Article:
Cruiser Lake Trail

This past weekend a trio of friends went up to the Kabetogama Peninsula in Voyageurs National Park to hike the CRUISER LAKE TRAIL. The Kabetogama Peninsula is a 75,000 acre wilderness area within the 217,892 acre Voyageurs National Park. The Kab Peninsula is completely surrounded by water and you need some sort of watercraft to access it’s scenic shores.

We started out from Crane Lake where we would be crossing 30 miles of water to reach the trailhead.

Hanberg's Marine at Crane Lake

We had planned on heading out at 7:00 am on September 12th, but were delayed 3 1/2 hours due to extremely thick fog. We finally got going but the fog was still in the process of lifting.

Namakan Lake

The sun burned through the fog and it turned into a beautiful calm day. Perfect for travelling across 25,130 acre Namakan Lake.

Mica Bay trailhead to Beast Lake

The trailhead to Beast Lake is at the very end of Mica Bay. (Mica Bay is on the way to the Kettle Falls Hotel). There’s a good dock to park your boat and an outhouse at the landing.

Rock Cairn

First of many, many Rock Cairns marking the trail.

The trail/portage to Beast Lake is .9 miles and just before you reach the lake, the Cruiser Lake Trail branches off and heads to the south and west. You climb a steep hill before following a rock ridge that runs above the south shore of Beast Lake.

Beast Lake

View of Beast Lake.

We were headed to Brown Lake where we planned on setting up a base camp. The campsite was an easy 3 mile hike from the trailhead. Right before we got to the site however, we had to climb down a rather steep descent over slippery rocks. With a heavy pack on your back it presents its own challenges to the uninitiated. We found the lakes up in this region to be set deep down in the valleys with rock ridges running between.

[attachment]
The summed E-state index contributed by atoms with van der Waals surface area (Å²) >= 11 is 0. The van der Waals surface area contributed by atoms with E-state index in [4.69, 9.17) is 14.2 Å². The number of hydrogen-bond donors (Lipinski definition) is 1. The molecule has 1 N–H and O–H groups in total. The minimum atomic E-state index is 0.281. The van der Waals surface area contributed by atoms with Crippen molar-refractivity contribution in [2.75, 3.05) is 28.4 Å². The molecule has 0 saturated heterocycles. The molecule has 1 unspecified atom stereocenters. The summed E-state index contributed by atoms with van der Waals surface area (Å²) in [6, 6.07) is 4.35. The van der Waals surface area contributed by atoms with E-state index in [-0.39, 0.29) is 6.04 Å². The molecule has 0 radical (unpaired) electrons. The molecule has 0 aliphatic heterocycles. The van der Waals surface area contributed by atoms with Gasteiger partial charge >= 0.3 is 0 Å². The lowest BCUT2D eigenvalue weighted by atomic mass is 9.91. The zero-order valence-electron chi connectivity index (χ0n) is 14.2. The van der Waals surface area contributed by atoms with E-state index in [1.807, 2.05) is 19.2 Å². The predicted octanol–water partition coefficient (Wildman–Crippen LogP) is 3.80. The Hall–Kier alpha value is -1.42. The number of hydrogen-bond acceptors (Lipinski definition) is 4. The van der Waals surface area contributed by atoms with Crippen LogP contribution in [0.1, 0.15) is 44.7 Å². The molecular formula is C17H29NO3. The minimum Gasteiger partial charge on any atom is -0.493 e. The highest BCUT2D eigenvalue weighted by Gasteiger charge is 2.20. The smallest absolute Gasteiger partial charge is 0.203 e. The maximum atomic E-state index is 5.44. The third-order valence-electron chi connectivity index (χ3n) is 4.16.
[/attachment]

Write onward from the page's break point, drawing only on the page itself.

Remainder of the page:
View from Brown Lake campsite

We found the great campsite and set up camp. The view from the tent over Brown Lake was gorgeous.

The site had a fire ring, tent pad, latrine, and a bear pole!

Bear Pole

We hung our food on the pole for safe-keeping after a lunch of Tuna wraps. Boy, food sure tastes good when you’re out in the wilderness!

After lunch we took a quick swim, yes swimming on Sept 12th in northern Minnesota is invigorating! We gathered enough firewood for dinner that night and then we decided to hike the 1.9 miles south to Cruiser Lake at about 3:30 in the afternoon.

Cruiser Lake is the highest lake in the park at 1,246 feet above sea level. This must explain why we didn’t have to go down a steep descent when we reached this lake. Brown lake where we were camping was at 1,176 feet – a bit lower than Cruiser Lake. The waters of Cruiser Lake are cystal clear. I believe there are Lake Trout present in this lake. It is clear, deep, and cold.

Hiking back to our camp, we crossed a beaver pond. The Park Service has built a nice boardwalk going through the wet area. Birds were abundant in this area. Canada Geese were on the pond along with a couple Mallards and Ring-necked Ducks. Pine Siskins were chattering away from the tops of the Spruce trees where they were feeding on the cones.

As we walked along the rock ridges, Rock Cairns marked the trail. It was a good thing because this part of the trail goes over a lot of exposed rock and there is no evidence of a trail worn into the ground. You must keep a close eye on the Cairns as getting lost up here would not be a good thing.

At one point we surprised a big FISHER MARTEN! He dashed into the woods just as quickly as we saw him. What a beautiful creature! His thick dark brown coat of fur and long tail make this relative of the weasel worth seeing.